• Ashwinis code: Rebuild the entire structure. For each item in myList python needs to create three new lists (five if you want to change an item that's not the first). Python must allocate new memory for each list and garbage collect a lot of old lists, both rather slow operations. All for the sake of cramming it into a one-liner.

Please, go with your original code. Here's why:

  • It's the obvious way to do it.
  • It's the pythonic way to do it.
  • It's the most readable way to do it.
  • It's the most efficient way to do it.

Which means it's the right way to do it.

If you want a one-liner, make it a function:

def conditional_sublist_assign(myList, index, from, to):
    """
    For each `item` in `myList`, set `item[index] = to` if `item[index] == from`.
    """
    for item in myList:
        if item[index] == from:
            item[index] = to

# Here's your one-liner:
conditional_sublist_assign(myList, 0, 1, 3)

To lend some more weight to my arguments, here are some relevant lines from The Zen of Python:

  • Beautiful is better than ugly.
  • Simple is better than complex.
  • Readability counts.
  • There should be one-- and preferably only one --obvious way to do it.
  • If the implementation is hard to explain, it's a bad idea.
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+1, for "If the implementation is hard to explain, it's a bad idea"... if only that was my mantra... unfortunately I am the one liner type :'( –  azorius Jun 3 '13 at 13:40

With list comprehensions.

Condition first tuple item must be 1:

>>> L = [[1, 2, 3], [4, 5, 6], [7, 8, 9]]
>>> [[3] + x[1:] if x[0] == 1 else x for x in L]
[[3, 2, 3], [4, 5, 6], [7, 8, 9]]

Solution for tuples instead of lists inside the list:

>>> L = [(1, 2, 3), (4, 5, 6), (7, 8, 9)]
>>> [(3,)  + x[1:] if x[0] == 1 else x  for x in L]
[(3, 2, 3), (4, 5, 6), (7, 8, 9)]
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-1: OP wants 3 to replace the first element if it is a 1 –  Boud May 31 '13 at 9:05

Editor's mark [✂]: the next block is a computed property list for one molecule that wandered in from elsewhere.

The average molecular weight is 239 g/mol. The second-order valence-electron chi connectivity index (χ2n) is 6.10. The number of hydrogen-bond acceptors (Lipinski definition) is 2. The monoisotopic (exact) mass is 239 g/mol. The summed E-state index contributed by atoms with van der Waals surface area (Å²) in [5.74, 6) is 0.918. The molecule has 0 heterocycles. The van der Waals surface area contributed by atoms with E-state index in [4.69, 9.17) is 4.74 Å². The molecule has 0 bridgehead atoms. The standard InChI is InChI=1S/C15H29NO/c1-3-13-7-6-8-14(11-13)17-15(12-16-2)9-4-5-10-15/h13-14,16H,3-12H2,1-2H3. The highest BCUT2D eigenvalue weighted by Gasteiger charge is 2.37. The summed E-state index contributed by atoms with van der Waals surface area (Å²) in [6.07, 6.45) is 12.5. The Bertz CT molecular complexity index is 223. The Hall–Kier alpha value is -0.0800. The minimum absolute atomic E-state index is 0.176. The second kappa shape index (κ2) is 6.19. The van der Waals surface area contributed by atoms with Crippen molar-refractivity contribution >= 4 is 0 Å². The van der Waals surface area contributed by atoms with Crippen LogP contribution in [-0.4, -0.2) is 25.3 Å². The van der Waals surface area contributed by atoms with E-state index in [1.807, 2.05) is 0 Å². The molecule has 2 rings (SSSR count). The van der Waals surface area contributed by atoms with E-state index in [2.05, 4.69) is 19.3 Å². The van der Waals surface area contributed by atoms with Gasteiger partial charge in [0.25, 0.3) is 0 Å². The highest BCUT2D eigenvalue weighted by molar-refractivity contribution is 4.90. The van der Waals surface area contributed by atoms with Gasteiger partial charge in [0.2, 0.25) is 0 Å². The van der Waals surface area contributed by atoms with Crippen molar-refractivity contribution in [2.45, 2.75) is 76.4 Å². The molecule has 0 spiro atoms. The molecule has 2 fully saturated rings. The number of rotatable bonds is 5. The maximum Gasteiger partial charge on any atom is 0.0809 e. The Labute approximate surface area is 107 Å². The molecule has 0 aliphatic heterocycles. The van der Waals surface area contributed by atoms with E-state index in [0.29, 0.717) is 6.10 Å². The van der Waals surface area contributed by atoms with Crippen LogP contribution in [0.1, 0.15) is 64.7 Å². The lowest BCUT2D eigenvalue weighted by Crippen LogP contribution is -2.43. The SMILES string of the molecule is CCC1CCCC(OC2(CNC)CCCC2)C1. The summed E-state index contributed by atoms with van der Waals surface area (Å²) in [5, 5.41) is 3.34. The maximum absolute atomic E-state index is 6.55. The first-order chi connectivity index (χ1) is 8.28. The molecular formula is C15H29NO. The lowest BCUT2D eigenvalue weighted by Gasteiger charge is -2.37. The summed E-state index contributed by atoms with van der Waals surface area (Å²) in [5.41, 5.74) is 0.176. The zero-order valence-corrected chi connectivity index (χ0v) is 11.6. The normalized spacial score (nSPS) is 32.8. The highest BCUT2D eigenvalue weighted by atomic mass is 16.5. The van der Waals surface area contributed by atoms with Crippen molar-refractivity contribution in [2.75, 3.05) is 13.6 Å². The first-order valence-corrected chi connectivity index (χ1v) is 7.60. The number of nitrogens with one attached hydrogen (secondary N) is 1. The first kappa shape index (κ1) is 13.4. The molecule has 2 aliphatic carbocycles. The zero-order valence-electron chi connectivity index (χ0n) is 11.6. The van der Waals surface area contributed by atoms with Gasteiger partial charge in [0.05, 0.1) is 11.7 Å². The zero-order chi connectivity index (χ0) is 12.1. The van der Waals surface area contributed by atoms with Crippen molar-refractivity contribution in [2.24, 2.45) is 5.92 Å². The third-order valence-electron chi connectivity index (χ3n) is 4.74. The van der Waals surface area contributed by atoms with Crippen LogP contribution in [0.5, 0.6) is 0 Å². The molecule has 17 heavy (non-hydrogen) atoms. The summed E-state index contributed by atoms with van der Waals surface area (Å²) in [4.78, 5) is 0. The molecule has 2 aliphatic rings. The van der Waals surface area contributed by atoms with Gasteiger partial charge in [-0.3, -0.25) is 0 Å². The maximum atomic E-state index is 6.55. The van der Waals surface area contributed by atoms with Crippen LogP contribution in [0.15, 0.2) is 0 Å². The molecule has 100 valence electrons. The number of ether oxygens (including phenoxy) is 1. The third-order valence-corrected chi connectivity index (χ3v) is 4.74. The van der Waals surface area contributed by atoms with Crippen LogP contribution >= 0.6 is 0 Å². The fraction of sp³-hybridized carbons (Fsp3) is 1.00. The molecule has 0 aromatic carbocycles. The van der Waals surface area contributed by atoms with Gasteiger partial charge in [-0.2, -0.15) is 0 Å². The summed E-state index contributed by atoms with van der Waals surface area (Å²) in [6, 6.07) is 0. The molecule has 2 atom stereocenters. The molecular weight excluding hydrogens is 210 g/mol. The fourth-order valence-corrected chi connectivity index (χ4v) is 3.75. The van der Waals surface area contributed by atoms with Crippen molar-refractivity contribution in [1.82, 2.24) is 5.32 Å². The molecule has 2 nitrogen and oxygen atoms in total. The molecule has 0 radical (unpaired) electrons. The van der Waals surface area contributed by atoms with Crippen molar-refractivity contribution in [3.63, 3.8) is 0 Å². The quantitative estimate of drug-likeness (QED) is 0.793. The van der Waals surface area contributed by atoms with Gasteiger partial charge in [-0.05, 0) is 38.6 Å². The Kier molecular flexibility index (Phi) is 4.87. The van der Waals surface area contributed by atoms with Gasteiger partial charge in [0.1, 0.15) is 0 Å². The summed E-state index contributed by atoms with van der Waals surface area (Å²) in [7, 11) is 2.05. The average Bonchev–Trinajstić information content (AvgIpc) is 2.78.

"get every first element of each tuple in the list to e.g. replace each 1 with a 3." Contradicts the code of the OP though. –  Mike Müller May 31 '13 at 9:06

you can do that in numpy, numpy is also 50 times faster than python so if speed is important, that is definatly the way to go:

import numpy as np
myList = [(1,2,3),(2,4,4),(1,5,6)]
# convert list of tuples to 2D numpy array
myList = np.array(myList)
# get an array of all first element, syntax: myList[x, y] x and w and be ranges 1:3 og numbers like 1
# all the first elements are as follows:
first = myList[:,0]
# you can then make a true / false vector as follows
myList[first == 1,0] = 3
print myList
# prints:
#[[3 2 3]
# [2 4 4]
# [3 5 6]]
share|improve this answer
    
Nice solution, +1. But OP, keep in mind that numpy is a non-builtin module. Also, it's quite expensive to import, so a pure python solution gets a good head start. This means you need to do a lot of number crunching to "catch up", so to speak, and make using numpy actually pay off in run time. –  Lauritz V. Thaulow May 31 '13 at 11:42
    
@LauritzV.Thaulow, Thanks, import numpy takes 0.15-0.2 sec on my computer, however making a numpy array from a python list/tuple is unfortunately more expensive than looping trough the entire list... so my trick is worthless if he only needs it once pr list :) –  azorius Jun 3 '13 at 13:31

you can't change the value of tuple, it's immutable. But you convert tuple to list and change the value